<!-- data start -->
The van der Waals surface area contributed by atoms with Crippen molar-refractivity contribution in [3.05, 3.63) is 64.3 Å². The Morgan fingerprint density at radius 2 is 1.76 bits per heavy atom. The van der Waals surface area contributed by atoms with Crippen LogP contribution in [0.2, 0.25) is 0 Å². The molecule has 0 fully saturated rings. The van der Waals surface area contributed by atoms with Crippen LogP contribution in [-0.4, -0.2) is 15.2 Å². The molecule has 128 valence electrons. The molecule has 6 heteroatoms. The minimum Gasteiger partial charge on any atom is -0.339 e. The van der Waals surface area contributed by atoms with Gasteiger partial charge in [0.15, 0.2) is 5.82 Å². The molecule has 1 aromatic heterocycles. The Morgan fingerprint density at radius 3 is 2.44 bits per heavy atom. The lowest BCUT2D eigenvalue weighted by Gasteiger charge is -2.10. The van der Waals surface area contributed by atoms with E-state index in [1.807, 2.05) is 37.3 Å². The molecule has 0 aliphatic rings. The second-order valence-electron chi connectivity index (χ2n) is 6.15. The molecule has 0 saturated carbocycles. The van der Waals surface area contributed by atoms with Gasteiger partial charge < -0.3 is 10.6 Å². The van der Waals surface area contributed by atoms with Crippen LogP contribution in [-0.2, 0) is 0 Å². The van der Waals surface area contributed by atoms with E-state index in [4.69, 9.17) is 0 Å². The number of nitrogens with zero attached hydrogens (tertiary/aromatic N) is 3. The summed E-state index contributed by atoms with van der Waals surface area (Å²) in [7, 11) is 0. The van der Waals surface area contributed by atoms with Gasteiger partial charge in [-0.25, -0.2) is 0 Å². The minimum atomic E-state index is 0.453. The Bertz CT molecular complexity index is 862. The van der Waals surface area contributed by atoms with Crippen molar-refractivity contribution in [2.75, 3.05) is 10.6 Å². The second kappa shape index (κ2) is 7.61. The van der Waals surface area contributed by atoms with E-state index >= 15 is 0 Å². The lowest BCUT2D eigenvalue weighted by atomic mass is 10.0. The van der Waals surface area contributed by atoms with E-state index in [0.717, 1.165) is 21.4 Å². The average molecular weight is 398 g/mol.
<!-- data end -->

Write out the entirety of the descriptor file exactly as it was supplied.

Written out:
The van der Waals surface area contributed by atoms with Crippen molar-refractivity contribution in [3.05, 3.63) is 64.3 Å². The Morgan fingerprint density at radius 2 is 1.76 bits per heavy atom. The van der Waals surface area contributed by atoms with Crippen LogP contribution in [0.2, 0.25) is 0 Å². The molecule has 0 fully saturated rings. The van der Waals surface area contributed by atoms with Crippen LogP contribution in [-0.4, -0.2) is 15.2 Å². The molecule has 128 valence electrons. The molecule has 6 heteroatoms. The minimum Gasteiger partial charge on any atom is -0.339 e. The van der Waals surface area contributed by atoms with Gasteiger partial charge in [0.15, 0.2) is 5.82 Å². The molecule has 1 aromatic heterocycles. The Morgan fingerprint density at radius 3 is 2.44 bits per heavy atom. The lowest BCUT2D eigenvalue weighted by Gasteiger charge is -2.10. The van der Waals surface area contributed by atoms with E-state index in [1.807, 2.05) is 37.3 Å². The molecule has 0 aliphatic rings. The second-order valence-electron chi connectivity index (χ2n) is 6.15. The molecule has 0 saturated carbocycles. The van der Waals surface area contributed by atoms with Gasteiger partial charge < -0.3 is 10.6 Å². The van der Waals surface area contributed by atoms with Crippen LogP contribution in [-0.2, 0) is 0 Å². The van der Waals surface area contributed by atoms with E-state index in [4.69, 9.17) is 0 Å². The number of nitrogens with zero attached hydrogens (tertiary/aromatic N) is 3. The summed E-state index contributed by atoms with van der Waals surface area (Å²) in [7, 11) is 0. The van der Waals surface area contributed by atoms with Gasteiger partial charge in [-0.25, -0.2) is 0 Å². The minimum atomic E-state index is 0.453. The Bertz CT molecular complexity index is 862. The van der Waals surface area contributed by atoms with Crippen molar-refractivity contribution in [2.75, 3.05) is 10.6 Å². The second kappa shape index (κ2) is 7.61. The van der Waals surface area contributed by atoms with E-state index >= 15 is 0 Å². The lowest BCUT2D eigenvalue weighted by atomic mass is 10.0. The van der Waals surface area contributed by atoms with E-state index in [0.717, 1.165) is 21.4 Å². The average molecular weight is 398 g/mol.